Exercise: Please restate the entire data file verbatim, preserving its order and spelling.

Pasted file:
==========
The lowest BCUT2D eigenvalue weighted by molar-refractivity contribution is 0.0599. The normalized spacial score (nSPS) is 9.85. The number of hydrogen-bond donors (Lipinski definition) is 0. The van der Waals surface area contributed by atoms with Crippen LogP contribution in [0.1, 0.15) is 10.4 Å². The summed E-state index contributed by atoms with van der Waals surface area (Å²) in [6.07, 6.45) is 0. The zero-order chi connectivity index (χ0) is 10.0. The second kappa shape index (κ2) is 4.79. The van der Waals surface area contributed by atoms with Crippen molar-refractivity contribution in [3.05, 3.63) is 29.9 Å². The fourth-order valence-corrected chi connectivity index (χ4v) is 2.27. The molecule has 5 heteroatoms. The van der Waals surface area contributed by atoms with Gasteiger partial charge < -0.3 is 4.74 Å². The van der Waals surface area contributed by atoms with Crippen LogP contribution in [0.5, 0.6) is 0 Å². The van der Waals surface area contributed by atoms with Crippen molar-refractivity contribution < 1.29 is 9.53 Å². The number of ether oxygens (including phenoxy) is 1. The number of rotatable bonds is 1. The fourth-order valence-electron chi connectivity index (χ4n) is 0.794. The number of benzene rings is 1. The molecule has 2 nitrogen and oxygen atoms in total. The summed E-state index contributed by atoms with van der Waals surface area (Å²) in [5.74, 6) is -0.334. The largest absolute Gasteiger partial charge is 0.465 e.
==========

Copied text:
The lowest BCUT2D eigenvalue weighted by molar-refractivity contribution is 0.0599. The normalized spacial score (nSPS) is 9.85. The number of hydrogen-bond donors (Lipinski definition) is 0. The van der Waals surface area contributed by atoms with Crippen LogP contribution in [0.1, 0.15) is 10.4 Å². The summed E-state index contributed by atoms with van der Waals surface area (Å²) in [6.07, 6.45) is 0. The zero-order chi connectivity index (χ0) is 10.0. The second kappa shape index (κ2) is 4.79. The van der Waals surface area contributed by atoms with Crippen molar-refractivity contribution in [3.05, 3.63) is 29.9 Å². The fourth-order valence-corrected chi connectivity index (χ4v) is 2.27. The molecule has 5 heteroatoms. The van der Waals surface area contributed by atoms with Gasteiger partial charge < -0.3 is 4.74 Å². The van der Waals surface area contributed by atoms with Crippen LogP contribution in [0.5, 0.6) is 0 Å². The van der Waals surface area contributed by atoms with Crippen molar-refractivity contribution < 1.29 is 9.53 Å². The number of ether oxygens (including phenoxy) is 1. The number of rotatable bonds is 1. The fourth-order valence-electron chi connectivity index (χ4n) is 0.794. The number of benzene rings is 1. The molecule has 2 nitrogen and oxygen atoms in total. The summed E-state index contributed by atoms with van der Waals surface area (Å²) in [5.74, 6) is -0.334. The largest absolute Gasteiger partial charge is 0.465 e.